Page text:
by Antwan Wimberly
18 June, 2019
When you Should use GraphQL
The biggest issue I foresee with using GraphQL is that it actually has implications at the API level:
https://graphql.org/learn/thinking-in-graphs/#business-logic-layer https://graphql.org/learn/serving-over-http/ https://github.com/graphql/express-graphql https://github.com/apollographql/apollo-server
I believe a common misconception is that we can simply point our client at existing web APIs and it’ll seamlessly work. On the contrary, someone actually has to be on the hook for building the API server that interprets the semantics of each mutation (mutations and queries are separate concepts similar to command and queries within CQRS) and query:
You also need to spec out the schemas for each “resource” (I’m probably using the wrong vernacular but you get me).
Authentication and authorization are also separate concerns:
Lastly, you’d have to adapt each command/query to the underlying data store that houses the data you’re targeting (it works very nicely with mongodb since the operators/semantics of graphql map nicely to the mongodb API e.g. filter, projections/select clauses, etc.). A fair amount of skill is also required (an understanding of resolvers) if you want to avoid N + 1s as well (this is typically experienced with ORMs like NHibernate and Entity Framework. I’ve had to use NHibernate profiler in the past to circumvent these issues due to lazy loading/proxied collections that perform joins on the fly).
As you can probably see, things can get complicated in a hurry. A good friend of mine discussed his experience with GraphQL in the past so I’ve tried to learn from this. I think there are valid use cases for when it should be used (e.g. dynamic search/reporting where a client provides a user generated query that will always vary in nature, clients that need to load different data based on device type, or a demand for rich querying capabilities that make the nested querying capabilities of graphql shine), but we should let these clients, use cases, more granular data models/domains (e.g. github.com - they’ve becomes huge graphql advocates over the years and have even attempted to contribute to the spec) identify themselves and stick to YAGNI and KISS in the meantime (not all developers agree with these principles - I used to be one of them - but as time has progressed they’ve both helped me tremendously). In any case we should aim to avoid over-engineering at all costs.
The Jira rest API also makes sense to expose over GraphQL as they have a fair amount of hierarchical data with nesting and also need to expose a rich querying model over HTTP. I have worked with their API in addition to github and they thing they both have in common is that they’re centered around content. The ability to get content in and out is crucial for both companies. A lot of the Jira resources exposed over HTTP have support for projection (specifying a whitelist for fields because fetching the entire resource can be expensive at times). I don’t think our problem domain in the automotive industry is hardly comparable to either. You can find the Jira server plugin I maintained for QASymphony at:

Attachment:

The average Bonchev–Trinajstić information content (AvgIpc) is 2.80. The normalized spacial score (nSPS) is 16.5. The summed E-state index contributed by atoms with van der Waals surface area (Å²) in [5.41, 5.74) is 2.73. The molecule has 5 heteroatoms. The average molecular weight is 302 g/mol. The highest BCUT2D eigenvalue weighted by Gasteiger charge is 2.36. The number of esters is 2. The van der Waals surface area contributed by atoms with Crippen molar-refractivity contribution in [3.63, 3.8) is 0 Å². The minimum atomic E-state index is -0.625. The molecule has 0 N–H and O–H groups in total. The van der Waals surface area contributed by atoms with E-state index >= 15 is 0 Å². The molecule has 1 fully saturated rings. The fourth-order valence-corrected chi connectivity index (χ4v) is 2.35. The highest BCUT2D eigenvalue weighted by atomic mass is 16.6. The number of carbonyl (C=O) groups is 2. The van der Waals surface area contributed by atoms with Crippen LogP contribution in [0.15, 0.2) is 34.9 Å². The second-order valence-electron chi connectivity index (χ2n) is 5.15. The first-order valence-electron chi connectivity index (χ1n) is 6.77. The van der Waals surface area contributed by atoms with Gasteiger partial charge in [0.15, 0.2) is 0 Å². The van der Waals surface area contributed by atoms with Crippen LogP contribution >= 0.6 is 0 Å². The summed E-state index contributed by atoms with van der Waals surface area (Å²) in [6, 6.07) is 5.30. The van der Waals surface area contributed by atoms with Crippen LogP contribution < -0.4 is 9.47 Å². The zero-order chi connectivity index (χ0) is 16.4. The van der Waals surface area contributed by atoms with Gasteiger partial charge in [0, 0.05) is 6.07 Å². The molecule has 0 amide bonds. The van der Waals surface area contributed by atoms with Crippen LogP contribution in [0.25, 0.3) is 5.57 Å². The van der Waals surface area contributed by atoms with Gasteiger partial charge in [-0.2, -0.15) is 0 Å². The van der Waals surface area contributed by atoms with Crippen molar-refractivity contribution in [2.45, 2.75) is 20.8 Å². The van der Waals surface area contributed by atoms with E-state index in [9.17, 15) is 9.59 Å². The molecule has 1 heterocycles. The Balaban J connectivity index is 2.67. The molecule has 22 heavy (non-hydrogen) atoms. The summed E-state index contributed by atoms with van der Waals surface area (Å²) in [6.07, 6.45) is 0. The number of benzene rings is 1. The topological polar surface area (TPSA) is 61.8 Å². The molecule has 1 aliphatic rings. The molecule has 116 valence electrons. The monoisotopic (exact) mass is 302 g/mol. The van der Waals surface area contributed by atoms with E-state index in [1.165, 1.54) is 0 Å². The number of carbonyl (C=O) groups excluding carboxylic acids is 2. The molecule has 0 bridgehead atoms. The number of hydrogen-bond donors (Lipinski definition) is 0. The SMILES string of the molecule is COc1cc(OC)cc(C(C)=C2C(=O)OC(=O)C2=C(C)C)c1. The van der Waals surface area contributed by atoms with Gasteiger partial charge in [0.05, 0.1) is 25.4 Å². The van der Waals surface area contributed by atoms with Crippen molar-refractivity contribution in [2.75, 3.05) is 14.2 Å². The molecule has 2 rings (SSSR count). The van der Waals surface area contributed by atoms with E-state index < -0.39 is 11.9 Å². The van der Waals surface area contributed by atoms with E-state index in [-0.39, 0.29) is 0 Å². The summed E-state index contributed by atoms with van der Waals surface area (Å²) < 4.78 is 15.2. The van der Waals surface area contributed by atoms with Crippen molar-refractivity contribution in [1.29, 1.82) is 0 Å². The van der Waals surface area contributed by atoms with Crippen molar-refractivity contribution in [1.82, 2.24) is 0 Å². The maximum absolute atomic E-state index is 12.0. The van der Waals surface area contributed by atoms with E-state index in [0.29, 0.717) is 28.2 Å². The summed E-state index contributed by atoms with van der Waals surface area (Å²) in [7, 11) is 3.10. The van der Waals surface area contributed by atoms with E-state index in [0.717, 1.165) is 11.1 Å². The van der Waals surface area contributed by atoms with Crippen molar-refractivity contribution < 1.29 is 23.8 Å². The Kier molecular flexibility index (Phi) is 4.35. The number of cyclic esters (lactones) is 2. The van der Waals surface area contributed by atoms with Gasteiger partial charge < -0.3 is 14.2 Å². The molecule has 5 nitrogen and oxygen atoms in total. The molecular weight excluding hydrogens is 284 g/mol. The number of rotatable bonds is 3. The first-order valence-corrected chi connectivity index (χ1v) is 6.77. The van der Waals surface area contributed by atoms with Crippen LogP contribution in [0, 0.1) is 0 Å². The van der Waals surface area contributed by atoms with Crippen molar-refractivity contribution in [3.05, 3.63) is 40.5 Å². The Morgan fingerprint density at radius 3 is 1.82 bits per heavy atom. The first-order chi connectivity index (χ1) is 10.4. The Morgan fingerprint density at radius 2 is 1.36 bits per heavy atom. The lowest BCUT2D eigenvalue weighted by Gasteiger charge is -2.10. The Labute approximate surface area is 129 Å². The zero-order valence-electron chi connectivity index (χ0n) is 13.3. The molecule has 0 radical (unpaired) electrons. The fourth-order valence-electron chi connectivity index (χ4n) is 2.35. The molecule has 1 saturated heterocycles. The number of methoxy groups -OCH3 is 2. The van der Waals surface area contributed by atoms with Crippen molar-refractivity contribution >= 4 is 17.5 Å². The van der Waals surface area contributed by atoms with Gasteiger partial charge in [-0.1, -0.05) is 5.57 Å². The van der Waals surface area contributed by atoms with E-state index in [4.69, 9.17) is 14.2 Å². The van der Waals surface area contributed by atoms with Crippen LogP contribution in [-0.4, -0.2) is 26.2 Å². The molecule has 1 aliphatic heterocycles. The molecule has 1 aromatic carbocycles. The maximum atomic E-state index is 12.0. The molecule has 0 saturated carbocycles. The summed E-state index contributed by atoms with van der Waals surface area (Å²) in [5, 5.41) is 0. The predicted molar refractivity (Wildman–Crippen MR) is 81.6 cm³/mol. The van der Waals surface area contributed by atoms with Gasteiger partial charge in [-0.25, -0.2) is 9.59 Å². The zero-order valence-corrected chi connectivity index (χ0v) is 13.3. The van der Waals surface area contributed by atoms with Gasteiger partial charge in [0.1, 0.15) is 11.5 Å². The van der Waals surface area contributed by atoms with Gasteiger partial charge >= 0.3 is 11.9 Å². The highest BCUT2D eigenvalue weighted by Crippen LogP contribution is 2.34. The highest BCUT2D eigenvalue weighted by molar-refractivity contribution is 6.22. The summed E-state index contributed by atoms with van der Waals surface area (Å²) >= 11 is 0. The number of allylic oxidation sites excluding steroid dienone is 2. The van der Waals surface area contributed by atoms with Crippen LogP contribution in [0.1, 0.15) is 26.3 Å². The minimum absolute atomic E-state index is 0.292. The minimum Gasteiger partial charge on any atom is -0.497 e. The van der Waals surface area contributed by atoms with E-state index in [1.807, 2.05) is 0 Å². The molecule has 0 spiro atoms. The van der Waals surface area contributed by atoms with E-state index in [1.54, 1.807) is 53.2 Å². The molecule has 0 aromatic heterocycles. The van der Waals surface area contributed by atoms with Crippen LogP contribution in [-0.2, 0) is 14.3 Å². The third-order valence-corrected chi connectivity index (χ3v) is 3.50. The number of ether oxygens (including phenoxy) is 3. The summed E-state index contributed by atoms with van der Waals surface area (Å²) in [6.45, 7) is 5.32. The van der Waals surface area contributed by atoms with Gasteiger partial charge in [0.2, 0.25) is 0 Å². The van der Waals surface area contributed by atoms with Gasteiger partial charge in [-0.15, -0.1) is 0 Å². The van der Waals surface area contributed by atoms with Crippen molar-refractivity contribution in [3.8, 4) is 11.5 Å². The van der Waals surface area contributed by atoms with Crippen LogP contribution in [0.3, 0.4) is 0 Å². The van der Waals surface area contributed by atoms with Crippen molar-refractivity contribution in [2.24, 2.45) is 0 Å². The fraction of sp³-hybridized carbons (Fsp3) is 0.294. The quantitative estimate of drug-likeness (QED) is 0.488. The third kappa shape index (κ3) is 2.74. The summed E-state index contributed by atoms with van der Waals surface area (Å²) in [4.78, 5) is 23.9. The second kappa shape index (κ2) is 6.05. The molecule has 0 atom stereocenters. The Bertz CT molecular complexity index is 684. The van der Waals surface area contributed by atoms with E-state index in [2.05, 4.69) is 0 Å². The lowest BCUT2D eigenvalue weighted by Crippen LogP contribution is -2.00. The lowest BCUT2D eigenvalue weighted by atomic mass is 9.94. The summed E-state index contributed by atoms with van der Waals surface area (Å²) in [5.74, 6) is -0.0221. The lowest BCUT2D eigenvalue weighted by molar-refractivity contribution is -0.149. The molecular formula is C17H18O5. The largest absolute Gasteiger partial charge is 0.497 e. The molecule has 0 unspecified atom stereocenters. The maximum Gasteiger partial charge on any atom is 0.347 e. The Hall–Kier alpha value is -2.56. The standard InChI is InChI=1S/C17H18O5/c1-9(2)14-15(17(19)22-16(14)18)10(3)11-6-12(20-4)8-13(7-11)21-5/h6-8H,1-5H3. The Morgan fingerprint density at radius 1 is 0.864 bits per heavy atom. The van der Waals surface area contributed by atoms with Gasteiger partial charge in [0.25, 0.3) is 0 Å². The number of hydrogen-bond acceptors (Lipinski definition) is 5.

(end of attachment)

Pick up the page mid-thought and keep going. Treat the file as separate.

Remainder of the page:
I was unable to open source our cloud plugin but I built that using ace editor, mongodb, node.js, and atlassian-connect-express:
Social platforms in general seem to be really good candidates for using GraphQL (especially when the number of fields and the length of assets or content is arbitrary as opposed to fixed length/more predictable). In GitHub, files can be really small or really large. In Jira, an issue type can have an arbitrary number of fields of different type (image, video, text, document, etc.), size, and length. Even the layout of a given issue type can be dynamic and specified at the plugin level (e.g. atlassian-connect-express allows a plugin to specify its weight which determines how far from the top the plugin is rendered relative to others on the page). Jira plugins can even specify what section of the Jira website they're located in (header, sidepanel, etc.). The larger more enterprise based domains that have a fair amount of variance within their APIs can get a much higher yield from GraphQL (I think Slack is also a domain of this nature with it being a social platform and exposing a plugin model in addition to a public facing API). For smaller apps and more controlled domains (e.g. the number of fields is fixed and most all fields have a predictable content type, upper-bound/max length, etc.) I feel traditional web APIs make a ton more sense.
Newer tech is considered cool, contemporary, will make some folks more marketable, is considered more elegant, allows developers to focus more on the what as opposed to the how (I’m absolutely familiar with and an advocate for declarative/meta-programming and have been since my Washington, D.C. days), but there is a time a place for all the things in my experience and there’s no such thing as free lunch (every choice we make has an associated cost).